I can predict an obvious counterargument. “Doesn’t bother me! You never have to go back very far anyway! Let them have their harmless fun evoking the older days of gaming!” Which I might have said myself at one point, but playing 3D Land alongside Rayman Origins illustrated the significant problems with the system. For one, it’s very harmful to the game’s flow. Rayman never got frustrating even on those incredibly hard chase levels that require multiple trial and error attempts to get through, partly because the music is actually quite a joy to listen to, but mostly because the game doesn’t dwell on your deaths, there’s just a little plop, a quick fade to and from black and your next attempt begins. Super Meat Boy does this very well, too.

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Contrariwise, after a while of playing Mario 3D Land I was growing to loathe it more and more, and Mario’s heavily exaggerated whoops of suffering as he plummets to an unclear fate started to seem like they were deliberately trying to get on my nerves. It’s not dying repeatedly in itself that’s frustrating. As I’ve said in previous columns, sudden repeated death is actually funny in a kind of self-effacing way, and more likely to drive someone to keep trying. Frustration, the kind of frustration that might cause someone to get genuinely cross and dislike the game, comes from what happens after the failure state. Frustration grows exponentially for every second or dialogue box that passes between the player character’s death and putting them back in the action, and even something as initially innocuous as “Try Again” starts to feel sarcastic and patronizing the darker one’s mood gets.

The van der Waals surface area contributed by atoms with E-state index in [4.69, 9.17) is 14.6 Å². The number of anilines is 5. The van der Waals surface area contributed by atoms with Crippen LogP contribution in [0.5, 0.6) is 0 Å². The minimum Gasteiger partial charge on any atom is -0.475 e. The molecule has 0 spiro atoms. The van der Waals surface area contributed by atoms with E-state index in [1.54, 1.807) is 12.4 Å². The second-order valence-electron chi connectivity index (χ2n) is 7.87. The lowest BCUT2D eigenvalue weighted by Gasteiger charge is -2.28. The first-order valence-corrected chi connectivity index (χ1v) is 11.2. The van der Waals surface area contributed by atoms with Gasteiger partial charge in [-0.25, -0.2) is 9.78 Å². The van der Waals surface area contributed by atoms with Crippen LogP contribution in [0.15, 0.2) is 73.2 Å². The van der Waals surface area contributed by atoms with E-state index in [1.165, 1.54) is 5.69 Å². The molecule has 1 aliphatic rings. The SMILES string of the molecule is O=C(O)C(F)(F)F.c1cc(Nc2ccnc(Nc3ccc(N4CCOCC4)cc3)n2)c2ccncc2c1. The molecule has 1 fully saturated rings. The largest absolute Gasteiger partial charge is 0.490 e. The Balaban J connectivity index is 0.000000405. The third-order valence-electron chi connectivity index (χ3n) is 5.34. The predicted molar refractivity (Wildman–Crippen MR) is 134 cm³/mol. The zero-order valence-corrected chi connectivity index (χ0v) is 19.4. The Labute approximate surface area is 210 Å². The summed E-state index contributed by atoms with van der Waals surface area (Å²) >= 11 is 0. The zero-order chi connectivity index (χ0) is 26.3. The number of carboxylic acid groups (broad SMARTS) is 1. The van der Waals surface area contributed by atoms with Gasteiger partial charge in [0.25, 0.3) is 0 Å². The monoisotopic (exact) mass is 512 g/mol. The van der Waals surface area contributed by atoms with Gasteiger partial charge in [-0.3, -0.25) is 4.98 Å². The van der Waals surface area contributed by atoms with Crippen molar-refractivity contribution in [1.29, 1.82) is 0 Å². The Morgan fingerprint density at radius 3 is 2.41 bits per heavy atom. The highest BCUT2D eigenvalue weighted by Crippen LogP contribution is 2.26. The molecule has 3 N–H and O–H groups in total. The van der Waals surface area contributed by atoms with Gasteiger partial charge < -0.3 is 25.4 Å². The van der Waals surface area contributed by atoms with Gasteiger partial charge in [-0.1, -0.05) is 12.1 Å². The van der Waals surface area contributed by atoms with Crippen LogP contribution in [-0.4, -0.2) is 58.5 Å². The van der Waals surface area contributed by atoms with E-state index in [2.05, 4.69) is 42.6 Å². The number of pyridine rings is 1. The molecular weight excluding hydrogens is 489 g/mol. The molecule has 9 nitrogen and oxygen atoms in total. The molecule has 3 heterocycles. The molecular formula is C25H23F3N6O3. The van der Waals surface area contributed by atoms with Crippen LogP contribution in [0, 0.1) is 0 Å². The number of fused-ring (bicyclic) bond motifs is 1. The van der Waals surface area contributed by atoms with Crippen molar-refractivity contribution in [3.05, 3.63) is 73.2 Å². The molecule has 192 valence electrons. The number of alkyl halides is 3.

A more general game design rule would be that the player’s frustration grows exponentially for each second you take away their controls in a situation they’ve already been in countless times. That’s why those Rayman chase levels only have the introductory cutscene thing on your first attempt. So throwing in a “GAME OVER” sequence after an arbitrary number of attempts will only provoke additional fury in an already disheartening situation, and there really is no need for it. The only possible justification for a lives system I can think of is that you can have Extra Life pickups to reward the player for exploration and achievement. And that’s flimsy at best. You know what else you could reward us with? Nudie pics. That was the one thing Splatterhouse did right.